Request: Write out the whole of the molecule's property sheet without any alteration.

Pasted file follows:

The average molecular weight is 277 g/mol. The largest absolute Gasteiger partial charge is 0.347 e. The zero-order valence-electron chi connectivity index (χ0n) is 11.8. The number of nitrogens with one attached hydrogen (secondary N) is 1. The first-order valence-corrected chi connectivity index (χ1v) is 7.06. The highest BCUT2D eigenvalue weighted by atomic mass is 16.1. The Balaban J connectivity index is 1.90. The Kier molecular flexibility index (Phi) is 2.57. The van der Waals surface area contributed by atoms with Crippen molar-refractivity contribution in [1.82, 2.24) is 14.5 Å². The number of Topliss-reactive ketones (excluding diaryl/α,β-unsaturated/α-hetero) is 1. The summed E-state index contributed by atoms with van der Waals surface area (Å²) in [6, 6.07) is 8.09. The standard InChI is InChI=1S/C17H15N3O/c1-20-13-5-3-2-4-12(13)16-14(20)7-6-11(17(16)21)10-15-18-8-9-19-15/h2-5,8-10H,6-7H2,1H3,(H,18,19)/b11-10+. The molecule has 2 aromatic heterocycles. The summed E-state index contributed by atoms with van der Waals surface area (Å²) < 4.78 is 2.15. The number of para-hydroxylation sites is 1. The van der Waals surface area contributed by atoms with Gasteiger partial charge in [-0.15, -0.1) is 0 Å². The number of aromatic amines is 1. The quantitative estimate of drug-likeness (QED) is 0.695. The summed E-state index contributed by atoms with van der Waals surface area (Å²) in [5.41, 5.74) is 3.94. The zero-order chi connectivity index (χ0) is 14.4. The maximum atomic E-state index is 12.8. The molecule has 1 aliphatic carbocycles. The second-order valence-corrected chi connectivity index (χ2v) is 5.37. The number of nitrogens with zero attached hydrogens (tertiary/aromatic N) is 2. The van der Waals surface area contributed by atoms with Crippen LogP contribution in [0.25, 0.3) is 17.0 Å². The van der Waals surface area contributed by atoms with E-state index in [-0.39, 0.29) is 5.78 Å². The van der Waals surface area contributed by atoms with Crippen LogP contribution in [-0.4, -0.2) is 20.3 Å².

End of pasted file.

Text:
The average molecular weight is 277 g/mol. The largest absolute Gasteiger partial charge is 0.347 e. The zero-order valence-electron chi connectivity index (χ0n) is 11.8. The number of nitrogens with one attached hydrogen (secondary N) is 1. The first-order valence-corrected chi connectivity index (χ1v) is 7.06. The highest BCUT2D eigenvalue weighted by atomic mass is 16.1. The Balaban J connectivity index is 1.90. The Kier molecular flexibility index (Phi) is 2.57. The van der Waals surface area contributed by atoms with Crippen molar-refractivity contribution in [1.82, 2.24) is 14.5 Å². The number of Topliss-reactive ketones (excluding diaryl/α,β-unsaturated/α-hetero) is 1. The summed E-state index contributed by atoms with van der Waals surface area (Å²) in [6, 6.07) is 8.09. The standard InChI is InChI=1S/C17H15N3O/c1-20-13-5-3-2-4-12(13)16-14(20)7-6-11(17(16)21)10-15-18-8-9-19-15/h2-5,8-10H,6-7H2,1H3,(H,18,19)/b11-10+. The molecule has 2 aromatic heterocycles. The summed E-state index contributed by atoms with van der Waals surface area (Å²) < 4.78 is 2.15. The number of para-hydroxylation sites is 1. The van der Waals surface area contributed by atoms with Gasteiger partial charge in [-0.15, -0.1) is 0 Å². The number of aromatic amines is 1. The quantitative estimate of drug-likeness (QED) is 0.695. The summed E-state index contributed by atoms with van der Waals surface area (Å²) in [5.41, 5.74) is 3.94. The zero-order chi connectivity index (χ0) is 14.4. The maximum atomic E-state index is 12.8. The molecule has 1 aliphatic carbocycles. The second-order valence-corrected chi connectivity index (χ2v) is 5.37. The number of nitrogens with zero attached hydrogens (tertiary/aromatic N) is 2. The van der Waals surface area contributed by atoms with Crippen LogP contribution in [0.25, 0.3) is 17.0 Å². The van der Waals surface area contributed by atoms with E-state index in [-0.39, 0.29) is 5.78 Å². The van der Waals surface area contributed by atoms with Crippen LogP contribution in [-0.4, -0.2) is 20.3 Å².